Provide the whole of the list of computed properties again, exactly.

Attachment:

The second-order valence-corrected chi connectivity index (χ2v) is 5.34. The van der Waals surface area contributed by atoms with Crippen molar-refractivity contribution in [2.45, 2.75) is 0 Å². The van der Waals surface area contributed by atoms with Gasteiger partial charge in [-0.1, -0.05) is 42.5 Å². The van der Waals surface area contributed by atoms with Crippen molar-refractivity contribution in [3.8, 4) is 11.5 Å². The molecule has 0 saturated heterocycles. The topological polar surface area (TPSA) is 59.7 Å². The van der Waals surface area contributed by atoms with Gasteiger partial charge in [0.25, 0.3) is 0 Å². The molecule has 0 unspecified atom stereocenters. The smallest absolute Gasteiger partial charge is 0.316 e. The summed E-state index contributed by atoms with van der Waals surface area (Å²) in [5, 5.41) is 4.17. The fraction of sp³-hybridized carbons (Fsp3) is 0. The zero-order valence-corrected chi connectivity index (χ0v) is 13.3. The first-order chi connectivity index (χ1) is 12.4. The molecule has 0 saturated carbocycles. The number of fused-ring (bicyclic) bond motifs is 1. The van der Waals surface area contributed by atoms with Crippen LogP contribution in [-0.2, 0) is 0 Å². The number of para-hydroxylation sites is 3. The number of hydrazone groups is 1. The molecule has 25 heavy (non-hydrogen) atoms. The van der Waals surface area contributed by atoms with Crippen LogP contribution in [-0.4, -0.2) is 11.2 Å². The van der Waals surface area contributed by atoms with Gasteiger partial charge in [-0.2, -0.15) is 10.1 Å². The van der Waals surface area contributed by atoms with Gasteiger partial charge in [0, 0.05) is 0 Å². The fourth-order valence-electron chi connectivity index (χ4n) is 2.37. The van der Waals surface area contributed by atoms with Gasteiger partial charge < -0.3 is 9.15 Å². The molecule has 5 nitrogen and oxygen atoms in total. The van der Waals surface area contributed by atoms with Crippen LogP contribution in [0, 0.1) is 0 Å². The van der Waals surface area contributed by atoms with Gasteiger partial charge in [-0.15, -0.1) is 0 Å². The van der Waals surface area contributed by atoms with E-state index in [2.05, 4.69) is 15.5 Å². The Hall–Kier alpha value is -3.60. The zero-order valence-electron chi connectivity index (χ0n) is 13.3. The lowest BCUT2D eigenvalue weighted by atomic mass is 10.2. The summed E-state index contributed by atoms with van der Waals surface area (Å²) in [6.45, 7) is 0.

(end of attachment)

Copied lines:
The second-order valence-corrected chi connectivity index (χ2v) is 5.34. The van der Waals surface area contributed by atoms with Crippen molar-refractivity contribution in [2.45, 2.75) is 0 Å². The van der Waals surface area contributed by atoms with Gasteiger partial charge in [-0.1, -0.05) is 42.5 Å². The van der Waals surface area contributed by atoms with Crippen molar-refractivity contribution in [3.8, 4) is 11.5 Å². The molecule has 0 saturated heterocycles. The topological polar surface area (TPSA) is 59.7 Å². The van der Waals surface area contributed by atoms with Gasteiger partial charge in [0.25, 0.3) is 0 Å². The molecule has 0 unspecified atom stereocenters. The smallest absolute Gasteiger partial charge is 0.316 e. The summed E-state index contributed by atoms with van der Waals surface area (Å²) in [5, 5.41) is 4.17. The fraction of sp³-hybridized carbons (Fsp3) is 0. The zero-order valence-corrected chi connectivity index (χ0v) is 13.3. The first-order chi connectivity index (χ1) is 12.4. The molecule has 0 saturated carbocycles. The number of fused-ring (bicyclic) bond motifs is 1. The van der Waals surface area contributed by atoms with Crippen LogP contribution in [-0.2, 0) is 0 Å². The number of para-hydroxylation sites is 3. The number of hydrazone groups is 1. The molecule has 25 heavy (non-hydrogen) atoms. The van der Waals surface area contributed by atoms with Crippen LogP contribution in [-0.4, -0.2) is 11.2 Å². The van der Waals surface area contributed by atoms with Gasteiger partial charge in [-0.2, -0.15) is 10.1 Å². The van der Waals surface area contributed by atoms with Gasteiger partial charge in [0, 0.05) is 0 Å². The fourth-order valence-electron chi connectivity index (χ4n) is 2.37. The van der Waals surface area contributed by atoms with Gasteiger partial charge < -0.3 is 9.15 Å². The molecule has 5 nitrogen and oxygen atoms in total. The van der Waals surface area contributed by atoms with Crippen LogP contribution in [0, 0.1) is 0 Å². The van der Waals surface area contributed by atoms with Gasteiger partial charge in [-0.15, -0.1) is 0 Å². The van der Waals surface area contributed by atoms with E-state index in [2.05, 4.69) is 15.5 Å². The Hall–Kier alpha value is -3.60. The zero-order valence-electron chi connectivity index (χ0n) is 13.3. The lowest BCUT2D eigenvalue weighted by atomic mass is 10.2. The summed E-state index contributed by atoms with van der Waals surface area (Å²) in [6.45, 7) is 0.